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Genetic deficiency of tartrate-resistant acid phosphatase associated with skeletal dysplasia, cerebral calcifications and autoimmunity

Abstract

Vertebral and metaphyseal dysplasia, spasticity with cerebral calcifications, and strong predisposition to autoimmune diseases are the hallmarks of the genetic disorder spondyloenchondrodysplasia. We mapped a locus in five consanguineous families to chromosome 19p13 and identified mutations in ACP5, which encodes tartrate-resistant phosphatase (TRAP), in 14 affected individuals and showed that these mutations abolish enzyme function in the serum and cells of affected individuals. Phosphorylated osteopontin, a protein involved in bone reabsorption and in immune regulation, accumulates in serum, urine and cells cultured from TRAP-deficient individuals. Case-derived dendritic cells exhibit an altered cytokine profile and are more potent than matched control cells in stimulating allogeneic T cell proliferation in mixed lymphocyte reactions. These findings shed new light on the role of osteopontin and its regulation by TRAP in the pathogenesis of common autoimmune disorders.

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Figure 1: Pleiotropism of SPENCD.
Figure 2: Mutations in ACP5 and their effect on TRAP activity.
Figure 3: Osteopontin deregulation in SPENCD.
Figure 4: TRAP-deficient dendritic cells secrete Th1-polarizing cytokines and show enhanced T cell allostimulatory activity.
Figure 5: Variable serum cytokine patterns in individuals with SPENCD.

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Acknowledgements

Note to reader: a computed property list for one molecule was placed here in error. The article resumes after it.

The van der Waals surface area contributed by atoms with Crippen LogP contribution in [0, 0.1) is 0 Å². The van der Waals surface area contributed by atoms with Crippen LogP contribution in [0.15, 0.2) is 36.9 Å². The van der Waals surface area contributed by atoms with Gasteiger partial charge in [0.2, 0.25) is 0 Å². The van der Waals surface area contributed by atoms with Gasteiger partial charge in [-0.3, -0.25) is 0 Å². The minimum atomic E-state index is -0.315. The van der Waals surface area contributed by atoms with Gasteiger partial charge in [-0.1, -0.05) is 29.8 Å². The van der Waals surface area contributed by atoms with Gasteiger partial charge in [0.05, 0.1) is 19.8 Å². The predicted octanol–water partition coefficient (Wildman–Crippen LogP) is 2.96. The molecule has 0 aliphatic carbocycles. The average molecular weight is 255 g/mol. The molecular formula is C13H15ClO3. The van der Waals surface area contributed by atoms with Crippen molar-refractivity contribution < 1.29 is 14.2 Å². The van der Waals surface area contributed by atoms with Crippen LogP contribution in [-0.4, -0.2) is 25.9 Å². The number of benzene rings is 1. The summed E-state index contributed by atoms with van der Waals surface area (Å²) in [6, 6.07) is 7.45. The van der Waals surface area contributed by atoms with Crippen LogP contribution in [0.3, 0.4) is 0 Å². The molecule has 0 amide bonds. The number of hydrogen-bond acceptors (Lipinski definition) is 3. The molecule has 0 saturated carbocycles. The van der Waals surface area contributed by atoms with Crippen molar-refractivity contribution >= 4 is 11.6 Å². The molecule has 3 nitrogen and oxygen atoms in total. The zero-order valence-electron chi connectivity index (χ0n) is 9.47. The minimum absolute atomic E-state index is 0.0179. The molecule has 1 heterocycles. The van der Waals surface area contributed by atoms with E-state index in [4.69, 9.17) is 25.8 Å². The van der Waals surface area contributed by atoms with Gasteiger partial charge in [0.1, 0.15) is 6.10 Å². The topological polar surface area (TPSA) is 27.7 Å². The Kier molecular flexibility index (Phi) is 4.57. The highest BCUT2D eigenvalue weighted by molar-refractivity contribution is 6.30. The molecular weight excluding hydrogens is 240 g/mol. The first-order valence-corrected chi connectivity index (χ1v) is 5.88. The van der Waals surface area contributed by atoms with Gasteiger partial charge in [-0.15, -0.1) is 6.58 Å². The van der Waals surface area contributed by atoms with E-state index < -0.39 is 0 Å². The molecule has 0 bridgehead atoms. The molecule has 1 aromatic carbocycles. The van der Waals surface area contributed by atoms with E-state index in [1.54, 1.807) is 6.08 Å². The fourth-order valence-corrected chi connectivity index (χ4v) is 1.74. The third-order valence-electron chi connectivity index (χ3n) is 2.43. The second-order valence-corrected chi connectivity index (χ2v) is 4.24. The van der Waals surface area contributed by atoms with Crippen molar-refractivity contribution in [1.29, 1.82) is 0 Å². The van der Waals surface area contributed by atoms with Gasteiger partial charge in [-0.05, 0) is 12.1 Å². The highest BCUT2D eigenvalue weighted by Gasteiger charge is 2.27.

We thank our cases and their families for participation in this study. We are also grateful to T. Velten and to the Lausch/Zabel lab for excellent technical assistance and to M. Osawa and H. Katumori, Tokyo, for clinical information. S. Ehl and his group at the Centre for Chronic Immunodeficiency in Freiburg were most helpful in discussing immunological aspects and experimental strategies. This work was made possible by continuous grant support from the Deutsche Forschungsgemeinschaft to E.L. and B.Z. (La 1381/1-3). B.Z. is also supported by the German Bundesministerium für Bildung und Forschung (SKELNET project), and A.S.-F. is supported by the Leenaards Foundation (Lausanne, Switzerland). The paper is dedicated to Céline and Sinai.

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E.L. and A.S.-F. conceived and initiated the project and E.L. designed functional studies. B.Z., A.S.-F. and E.L. secured financial support. Y.A., C.D.L., C.A.H., P.M., G.N., M.M., Y.H., S. Tenoutasse, A.K., R.F.M.R., S.L.U., R.R., L.B., J.S., B.Z., E.L. and A.S.-F. identified cases of SPENCD, provided clinical information and collected biologic materials. S.U., R.R., J.S., E.L. and A.S.-F. assessed the clinical and radiographic data for inclusion in the study. A.S.-F., E.L. and A.J. performed linkage and mutation analysis. E.L. performed biochemical analyses and statistical evaluation. E.L., M.B. and S. Trojandt performed the expression studies as well as the functional and immunological studies with dendritic cells. B.Z., S.U. and R.R. discussed the ongoing experiments with E.L. and A.S.-F. Finally, E.L., S.U., B.Z. and A.S.-F. wrote the manuscript.

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Correspondence to Andrea Superti-Furga.

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Lausch, E., Janecke, A., Bros, M. et al. Genetic deficiency of tartrate-resistant acid phosphatase associated with skeletal dysplasia, cerebral calcifications and autoimmunity. Nat Genet 43, 132–137 (2011). https://doi.org/10.1038/ng.749

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